Honeywell and Intel have joined forces to create and demonstrate a prototype of a personal, connected, safety solution for industrial workers and first responders that could reduce workplace injury and improve productivity. The prototype was shown at Intel’s Internet of Things (IoT) Insights Day Nov. 3 in San Francisco, an annual showcase featuring innovative IoT hardware and software in development by Intel and partnering companies.        

According to Honeywell and Intel, the prototype provides safety intelligence that reduces worker injuries and prevents loss of life from “man-down” scenarios, improving productivity and reducing equipment failures.

“This collaboration between Honeywell and Intel showcases how we are connecting industrial workers to the digital world and creating safer work environments,” said Carl Johnson, president of Honeywell Industrial Safety. “Honeywell’s long history in sensing technologies enables us to utilize environmental data to reduce risks and increase the productivity of our customers by using technology and staying connected to workers. This is a major breakthrough for worker safety and productivity that will revolutionize the industrial workplace.”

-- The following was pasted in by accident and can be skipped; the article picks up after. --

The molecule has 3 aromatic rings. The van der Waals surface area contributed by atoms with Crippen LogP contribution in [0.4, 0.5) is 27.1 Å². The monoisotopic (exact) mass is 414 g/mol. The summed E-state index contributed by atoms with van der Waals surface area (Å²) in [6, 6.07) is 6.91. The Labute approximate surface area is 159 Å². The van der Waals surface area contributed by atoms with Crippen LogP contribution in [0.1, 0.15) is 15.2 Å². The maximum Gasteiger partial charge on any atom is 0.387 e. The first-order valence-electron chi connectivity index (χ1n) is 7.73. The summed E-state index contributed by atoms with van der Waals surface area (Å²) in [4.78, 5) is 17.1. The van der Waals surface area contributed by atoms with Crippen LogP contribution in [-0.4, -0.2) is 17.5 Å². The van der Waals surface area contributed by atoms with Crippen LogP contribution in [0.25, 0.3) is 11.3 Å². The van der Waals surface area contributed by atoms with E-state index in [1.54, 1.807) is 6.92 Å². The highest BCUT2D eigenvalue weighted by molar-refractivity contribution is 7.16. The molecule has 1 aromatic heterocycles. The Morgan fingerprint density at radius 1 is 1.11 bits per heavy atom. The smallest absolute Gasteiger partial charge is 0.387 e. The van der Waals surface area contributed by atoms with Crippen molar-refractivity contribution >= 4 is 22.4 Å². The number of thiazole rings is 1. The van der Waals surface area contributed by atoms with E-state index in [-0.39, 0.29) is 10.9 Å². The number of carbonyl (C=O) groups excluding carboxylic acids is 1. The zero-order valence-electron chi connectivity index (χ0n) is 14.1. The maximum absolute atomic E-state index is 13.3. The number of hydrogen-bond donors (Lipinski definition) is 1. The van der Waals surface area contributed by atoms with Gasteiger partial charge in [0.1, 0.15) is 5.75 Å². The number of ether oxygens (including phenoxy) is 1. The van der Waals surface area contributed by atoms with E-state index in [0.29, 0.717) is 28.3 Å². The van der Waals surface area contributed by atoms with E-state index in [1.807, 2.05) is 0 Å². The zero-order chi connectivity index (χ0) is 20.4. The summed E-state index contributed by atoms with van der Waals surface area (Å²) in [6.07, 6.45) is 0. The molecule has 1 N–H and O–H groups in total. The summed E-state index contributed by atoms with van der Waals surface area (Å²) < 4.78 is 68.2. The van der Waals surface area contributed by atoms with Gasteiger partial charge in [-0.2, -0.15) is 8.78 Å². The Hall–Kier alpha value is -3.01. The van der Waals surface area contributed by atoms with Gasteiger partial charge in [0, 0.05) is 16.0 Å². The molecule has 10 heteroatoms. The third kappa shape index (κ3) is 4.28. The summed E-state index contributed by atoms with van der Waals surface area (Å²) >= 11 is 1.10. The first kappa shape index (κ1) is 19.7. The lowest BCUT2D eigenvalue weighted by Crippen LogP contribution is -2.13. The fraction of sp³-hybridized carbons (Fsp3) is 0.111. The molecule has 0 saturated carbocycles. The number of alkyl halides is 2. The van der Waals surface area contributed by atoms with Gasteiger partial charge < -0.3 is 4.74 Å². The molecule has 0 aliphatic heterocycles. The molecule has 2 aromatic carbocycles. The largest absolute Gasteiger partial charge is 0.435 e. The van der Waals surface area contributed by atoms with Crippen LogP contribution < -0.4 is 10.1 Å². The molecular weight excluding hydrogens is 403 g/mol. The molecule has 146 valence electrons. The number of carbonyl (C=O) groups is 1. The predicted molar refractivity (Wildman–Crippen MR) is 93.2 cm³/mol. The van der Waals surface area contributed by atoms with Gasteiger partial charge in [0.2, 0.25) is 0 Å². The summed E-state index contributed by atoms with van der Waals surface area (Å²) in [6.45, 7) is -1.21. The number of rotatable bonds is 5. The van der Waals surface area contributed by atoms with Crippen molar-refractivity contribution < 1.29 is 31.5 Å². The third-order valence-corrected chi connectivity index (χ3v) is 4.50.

The Honeywell Connected Worker solution includes a mobile hub that collects and provides sensor fusion, which refers to data collected from a variety of sensors on a worker that are compiled to provide a broader and more accurate picture of what that worker is experiencing. The mobile hub pulls data from a self-contained breathing apparatus (SCBA), a heart rate monitor and several Intel Quark SE microcontroller-based devices, including a toxic gas monitor, an activity detection device and a non-verbal gesture device. 

The solution monitors workers for toxic gas exposure, breathing, heart rate, posture and motion. The resulting data and actionable intelligence is displayed remotely on a visual, cloud-based dashboard, giving plant managers and incident commanders the information needed to better anticipate unsafe conditions and prevent potential “man-down” scenarios that could threaten worker safety. In addition, the data can be used to prevent equipment failure that could create unsafe conditions or costly downtime.

“The joint use case from Honeywell and Intel demonstrates an industrial wearable solution for a connected worker to help protect workers from unexpected and previously undetected risks in industrial environments,” said Doug Davis, senior vice president of the Intel IoT Group. “[It] is a great example of an edge-to-enterprise solution that validates how real-time information can be turned into potentially life-saving actions.”

The demonstration teamed the strengths of both companies’ offerings by creating a centralized command center for managing safety data. A cloud-based service connects the multiple devices, systems and data sources, and then streamlines data collection to give safety managers an integrated view of safety and compliance that is accessible from a web browser.